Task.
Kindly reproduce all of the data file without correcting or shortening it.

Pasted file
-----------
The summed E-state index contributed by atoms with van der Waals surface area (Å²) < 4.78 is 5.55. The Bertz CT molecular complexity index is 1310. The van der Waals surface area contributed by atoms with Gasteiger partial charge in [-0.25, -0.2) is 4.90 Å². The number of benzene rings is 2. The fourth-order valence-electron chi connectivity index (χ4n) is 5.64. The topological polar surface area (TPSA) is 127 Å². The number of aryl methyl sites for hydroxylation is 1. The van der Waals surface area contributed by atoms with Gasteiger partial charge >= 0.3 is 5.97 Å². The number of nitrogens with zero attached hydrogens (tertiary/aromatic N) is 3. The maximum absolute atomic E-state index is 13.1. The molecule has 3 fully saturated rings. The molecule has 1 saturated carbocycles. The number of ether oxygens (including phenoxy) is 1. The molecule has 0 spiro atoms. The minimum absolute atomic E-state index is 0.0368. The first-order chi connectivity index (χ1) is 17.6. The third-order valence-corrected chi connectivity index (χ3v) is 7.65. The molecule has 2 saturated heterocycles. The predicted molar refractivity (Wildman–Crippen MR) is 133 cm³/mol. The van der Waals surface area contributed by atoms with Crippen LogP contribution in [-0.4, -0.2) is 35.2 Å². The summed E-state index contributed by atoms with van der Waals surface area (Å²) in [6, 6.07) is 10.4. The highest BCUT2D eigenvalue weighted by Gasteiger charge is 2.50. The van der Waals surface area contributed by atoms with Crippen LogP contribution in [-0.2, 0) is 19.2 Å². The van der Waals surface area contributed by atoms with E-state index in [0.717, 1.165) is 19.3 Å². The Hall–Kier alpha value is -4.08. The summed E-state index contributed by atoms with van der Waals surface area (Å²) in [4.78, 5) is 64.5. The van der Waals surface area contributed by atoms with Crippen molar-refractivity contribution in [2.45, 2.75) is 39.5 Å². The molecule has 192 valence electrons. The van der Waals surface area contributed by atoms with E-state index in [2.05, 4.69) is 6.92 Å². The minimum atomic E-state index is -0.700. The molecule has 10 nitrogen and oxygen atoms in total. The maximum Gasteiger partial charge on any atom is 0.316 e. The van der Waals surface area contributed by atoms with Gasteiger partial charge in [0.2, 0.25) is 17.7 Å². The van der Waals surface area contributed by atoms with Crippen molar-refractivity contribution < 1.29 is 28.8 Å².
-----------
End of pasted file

The summed E-state index contributed by atoms with van der Waals surface area (Å²) < 4.78 is 5.55. The Bertz CT molecular complexity index is 1310. The van der Waals surface area contributed by atoms with Gasteiger partial charge in [-0.25, -0.2) is 4.90 Å². The number of benzene rings is 2. The fourth-order valence-electron chi connectivity index (χ4n) is 5.64. The topological polar surface area (TPSA) is 127 Å². The number of aryl methyl sites for hydroxylation is 1. The van der Waals surface area contributed by atoms with Gasteiger partial charge >= 0.3 is 5.97 Å². The number of nitrogens with zero attached hydrogens (tertiary/aromatic N) is 3. The maximum absolute atomic E-state index is 13.1. The molecule has 3 fully saturated rings. The molecule has 1 saturated carbocycles. The number of ether oxygens (including phenoxy) is 1. The molecule has 0 spiro atoms. The minimum absolute atomic E-state index is 0.0368. The first-order chi connectivity index (χ1) is 17.6. The third-order valence-corrected chi connectivity index (χ3v) is 7.65. The molecule has 2 saturated heterocycles. The predicted molar refractivity (Wildman–Crippen MR) is 133 cm³/mol. The van der Waals surface area contributed by atoms with Crippen LogP contribution in [-0.4, -0.2) is 35.2 Å². The summed E-state index contributed by atoms with van der Waals surface area (Å²) in [6, 6.07) is 10.4. The highest BCUT2D eigenvalue weighted by Gasteiger charge is 2.50. The van der Waals surface area contributed by atoms with Crippen LogP contribution in [-0.2, 0) is 19.2 Å². The van der Waals surface area contributed by atoms with E-state index in [0.717, 1.165) is 19.3 Å². The Hall–Kier alpha value is -4.08. The summed E-state index contributed by atoms with van der Waals surface area (Å²) in [4.78, 5) is 64.5. The van der Waals surface area contributed by atoms with Crippen molar-refractivity contribution in [2.45, 2.75) is 39.5 Å². The molecule has 192 valence electrons. The van der Waals surface area contributed by atoms with E-state index in [2.05, 4.69) is 6.92 Å². The minimum atomic E-state index is -0.700. The molecule has 10 nitrogen and oxygen atoms in total. The maximum Gasteiger partial charge on any atom is 0.316 e. The van der Waals surface area contributed by atoms with Gasteiger partial charge in [0.2, 0.25) is 17.7 Å². The van der Waals surface area contributed by atoms with Crippen molar-refractivity contribution < 1.29 is 28.8 Å².